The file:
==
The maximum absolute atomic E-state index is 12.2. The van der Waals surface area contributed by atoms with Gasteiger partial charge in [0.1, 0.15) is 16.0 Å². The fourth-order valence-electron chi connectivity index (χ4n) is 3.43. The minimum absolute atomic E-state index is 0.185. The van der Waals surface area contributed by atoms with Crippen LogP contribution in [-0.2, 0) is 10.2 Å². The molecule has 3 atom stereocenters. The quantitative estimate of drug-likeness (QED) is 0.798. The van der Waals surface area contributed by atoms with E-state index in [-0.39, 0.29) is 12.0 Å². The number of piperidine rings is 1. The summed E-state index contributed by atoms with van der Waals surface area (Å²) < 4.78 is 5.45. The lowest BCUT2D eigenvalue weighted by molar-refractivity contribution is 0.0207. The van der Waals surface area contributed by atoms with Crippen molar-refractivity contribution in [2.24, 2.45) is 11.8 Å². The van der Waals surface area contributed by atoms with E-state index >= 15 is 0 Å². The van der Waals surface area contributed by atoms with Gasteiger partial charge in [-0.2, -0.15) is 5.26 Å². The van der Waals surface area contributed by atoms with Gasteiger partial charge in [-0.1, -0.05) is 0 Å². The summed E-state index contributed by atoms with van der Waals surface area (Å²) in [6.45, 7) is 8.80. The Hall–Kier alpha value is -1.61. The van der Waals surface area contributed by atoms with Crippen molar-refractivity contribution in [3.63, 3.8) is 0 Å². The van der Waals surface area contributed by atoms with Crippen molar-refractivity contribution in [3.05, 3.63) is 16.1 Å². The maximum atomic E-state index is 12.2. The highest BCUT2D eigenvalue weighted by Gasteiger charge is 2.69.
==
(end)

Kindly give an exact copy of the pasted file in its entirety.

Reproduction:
The maximum absolute atomic E-state index is 12.2. The van der Waals surface area contributed by atoms with Gasteiger partial charge in [0.1, 0.15) is 16.0 Å². The fourth-order valence-electron chi connectivity index (χ4n) is 3.43. The minimum absolute atomic E-state index is 0.185. The van der Waals surface area contributed by atoms with Crippen LogP contribution in [-0.2, 0) is 10.2 Å². The molecule has 3 atom stereocenters. The quantitative estimate of drug-likeness (QED) is 0.798. The van der Waals surface area contributed by atoms with E-state index in [-0.39, 0.29) is 12.0 Å². The number of piperidine rings is 1. The summed E-state index contributed by atoms with van der Waals surface area (Å²) < 4.78 is 5.45. The lowest BCUT2D eigenvalue weighted by molar-refractivity contribution is 0.0207. The van der Waals surface area contributed by atoms with Crippen molar-refractivity contribution in [2.24, 2.45) is 11.8 Å². The van der Waals surface area contributed by atoms with E-state index >= 15 is 0 Å². The van der Waals surface area contributed by atoms with Gasteiger partial charge in [-0.2, -0.15) is 5.26 Å². The van der Waals surface area contributed by atoms with Gasteiger partial charge in [-0.1, -0.05) is 0 Å². The summed E-state index contributed by atoms with van der Waals surface area (Å²) in [6.45, 7) is 8.80. The Hall–Kier alpha value is -1.61. The van der Waals surface area contributed by atoms with Crippen molar-refractivity contribution in [3.63, 3.8) is 0 Å². The van der Waals surface area contributed by atoms with Crippen molar-refractivity contribution in [3.05, 3.63) is 16.1 Å². The maximum atomic E-state index is 12.2. The highest BCUT2D eigenvalue weighted by Gasteiger charge is 2.69.